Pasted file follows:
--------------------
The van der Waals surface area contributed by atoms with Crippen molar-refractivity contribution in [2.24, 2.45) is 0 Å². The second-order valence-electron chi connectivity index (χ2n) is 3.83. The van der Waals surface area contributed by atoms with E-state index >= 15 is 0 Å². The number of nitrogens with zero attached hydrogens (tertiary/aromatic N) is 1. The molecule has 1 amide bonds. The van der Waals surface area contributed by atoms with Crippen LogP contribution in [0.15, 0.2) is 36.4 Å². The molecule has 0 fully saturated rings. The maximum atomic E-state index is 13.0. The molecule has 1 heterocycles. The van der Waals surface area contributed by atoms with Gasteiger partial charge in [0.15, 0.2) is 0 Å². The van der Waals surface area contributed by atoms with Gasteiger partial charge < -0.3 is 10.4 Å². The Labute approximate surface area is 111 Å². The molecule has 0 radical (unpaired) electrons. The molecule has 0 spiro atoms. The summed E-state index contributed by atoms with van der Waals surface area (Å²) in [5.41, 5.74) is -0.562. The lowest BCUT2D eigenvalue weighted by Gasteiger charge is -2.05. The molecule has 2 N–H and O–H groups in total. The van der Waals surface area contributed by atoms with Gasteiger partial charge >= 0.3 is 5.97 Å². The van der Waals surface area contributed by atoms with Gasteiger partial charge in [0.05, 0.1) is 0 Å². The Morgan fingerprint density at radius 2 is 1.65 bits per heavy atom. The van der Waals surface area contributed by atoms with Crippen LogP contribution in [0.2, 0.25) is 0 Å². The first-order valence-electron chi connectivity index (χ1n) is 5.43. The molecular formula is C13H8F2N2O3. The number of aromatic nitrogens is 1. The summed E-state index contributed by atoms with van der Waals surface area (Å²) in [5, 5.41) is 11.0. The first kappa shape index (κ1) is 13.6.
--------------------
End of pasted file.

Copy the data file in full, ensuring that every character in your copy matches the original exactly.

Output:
The van der Waals surface area contributed by atoms with Crippen molar-refractivity contribution in [2.24, 2.45) is 0 Å². The second-order valence-electron chi connectivity index (χ2n) is 3.83. The van der Waals surface area contributed by atoms with E-state index >= 15 is 0 Å². The number of nitrogens with zero attached hydrogens (tertiary/aromatic N) is 1. The molecule has 1 amide bonds. The van der Waals surface area contributed by atoms with Crippen LogP contribution in [0.15, 0.2) is 36.4 Å². The molecule has 0 fully saturated rings. The maximum atomic E-state index is 13.0. The molecule has 1 heterocycles. The van der Waals surface area contributed by atoms with Gasteiger partial charge in [0.15, 0.2) is 0 Å². The van der Waals surface area contributed by atoms with Gasteiger partial charge < -0.3 is 10.4 Å². The Labute approximate surface area is 111 Å². The molecule has 0 radical (unpaired) electrons. The molecule has 0 spiro atoms. The summed E-state index contributed by atoms with van der Waals surface area (Å²) in [5.41, 5.74) is -0.562. The lowest BCUT2D eigenvalue weighted by Gasteiger charge is -2.05. The molecule has 2 N–H and O–H groups in total. The van der Waals surface area contributed by atoms with Gasteiger partial charge >= 0.3 is 5.97 Å². The van der Waals surface area contributed by atoms with Gasteiger partial charge in [0.05, 0.1) is 0 Å². The Morgan fingerprint density at radius 2 is 1.65 bits per heavy atom. The van der Waals surface area contributed by atoms with Crippen LogP contribution in [0.2, 0.25) is 0 Å². The first-order valence-electron chi connectivity index (χ1n) is 5.43. The molecular formula is C13H8F2N2O3. The number of aromatic nitrogens is 1. The summed E-state index contributed by atoms with van der Waals surface area (Å²) in [5, 5.41) is 11.0. The first kappa shape index (κ1) is 13.6.